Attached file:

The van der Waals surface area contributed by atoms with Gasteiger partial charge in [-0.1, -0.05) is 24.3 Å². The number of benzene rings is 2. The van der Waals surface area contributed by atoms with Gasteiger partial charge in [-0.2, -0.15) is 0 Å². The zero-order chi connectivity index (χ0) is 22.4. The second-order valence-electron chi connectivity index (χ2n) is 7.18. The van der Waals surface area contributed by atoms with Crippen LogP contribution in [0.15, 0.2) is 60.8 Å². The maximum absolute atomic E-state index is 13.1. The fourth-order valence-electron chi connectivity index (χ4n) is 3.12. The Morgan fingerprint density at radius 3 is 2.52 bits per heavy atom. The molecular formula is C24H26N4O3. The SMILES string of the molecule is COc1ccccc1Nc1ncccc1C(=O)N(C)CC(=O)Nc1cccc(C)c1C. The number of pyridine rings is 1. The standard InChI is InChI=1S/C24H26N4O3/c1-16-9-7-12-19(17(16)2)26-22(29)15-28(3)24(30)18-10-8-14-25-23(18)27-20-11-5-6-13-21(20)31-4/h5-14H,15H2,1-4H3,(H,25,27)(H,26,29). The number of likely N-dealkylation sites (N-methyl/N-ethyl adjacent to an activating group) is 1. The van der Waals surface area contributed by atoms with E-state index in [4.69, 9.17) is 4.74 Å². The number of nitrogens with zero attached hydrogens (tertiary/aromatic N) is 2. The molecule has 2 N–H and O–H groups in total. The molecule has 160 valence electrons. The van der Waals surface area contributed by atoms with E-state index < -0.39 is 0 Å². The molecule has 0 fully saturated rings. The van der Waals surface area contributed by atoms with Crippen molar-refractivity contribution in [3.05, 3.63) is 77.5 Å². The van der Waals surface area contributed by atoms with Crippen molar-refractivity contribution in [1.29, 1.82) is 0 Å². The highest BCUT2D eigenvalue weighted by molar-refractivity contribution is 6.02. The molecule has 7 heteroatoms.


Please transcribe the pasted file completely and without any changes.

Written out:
The van der Waals surface area contributed by atoms with Gasteiger partial charge in [-0.1, -0.05) is 24.3 Å². The number of benzene rings is 2. The van der Waals surface area contributed by atoms with Gasteiger partial charge in [-0.2, -0.15) is 0 Å². The zero-order chi connectivity index (χ0) is 22.4. The second-order valence-electron chi connectivity index (χ2n) is 7.18. The van der Waals surface area contributed by atoms with Crippen LogP contribution in [0.15, 0.2) is 60.8 Å². The maximum absolute atomic E-state index is 13.1. The fourth-order valence-electron chi connectivity index (χ4n) is 3.12. The Morgan fingerprint density at radius 3 is 2.52 bits per heavy atom. The molecular formula is C24H26N4O3. The SMILES string of the molecule is COc1ccccc1Nc1ncccc1C(=O)N(C)CC(=O)Nc1cccc(C)c1C. The number of pyridine rings is 1. The standard InChI is InChI=1S/C24H26N4O3/c1-16-9-7-12-19(17(16)2)26-22(29)15-28(3)24(30)18-10-8-14-25-23(18)27-20-11-5-6-13-21(20)31-4/h5-14H,15H2,1-4H3,(H,25,27)(H,26,29). The number of likely N-dealkylation sites (N-methyl/N-ethyl adjacent to an activating group) is 1. The van der Waals surface area contributed by atoms with E-state index in [4.69, 9.17) is 4.74 Å². The number of nitrogens with zero attached hydrogens (tertiary/aromatic N) is 2. The molecule has 2 N–H and O–H groups in total. The molecule has 160 valence electrons. The van der Waals surface area contributed by atoms with E-state index < -0.39 is 0 Å². The molecule has 0 fully saturated rings. The van der Waals surface area contributed by atoms with Crippen molar-refractivity contribution in [3.05, 3.63) is 77.5 Å². The van der Waals surface area contributed by atoms with Crippen molar-refractivity contribution in [1.29, 1.82) is 0 Å². The highest BCUT2D eigenvalue weighted by molar-refractivity contribution is 6.02. The molecule has 7 heteroatoms.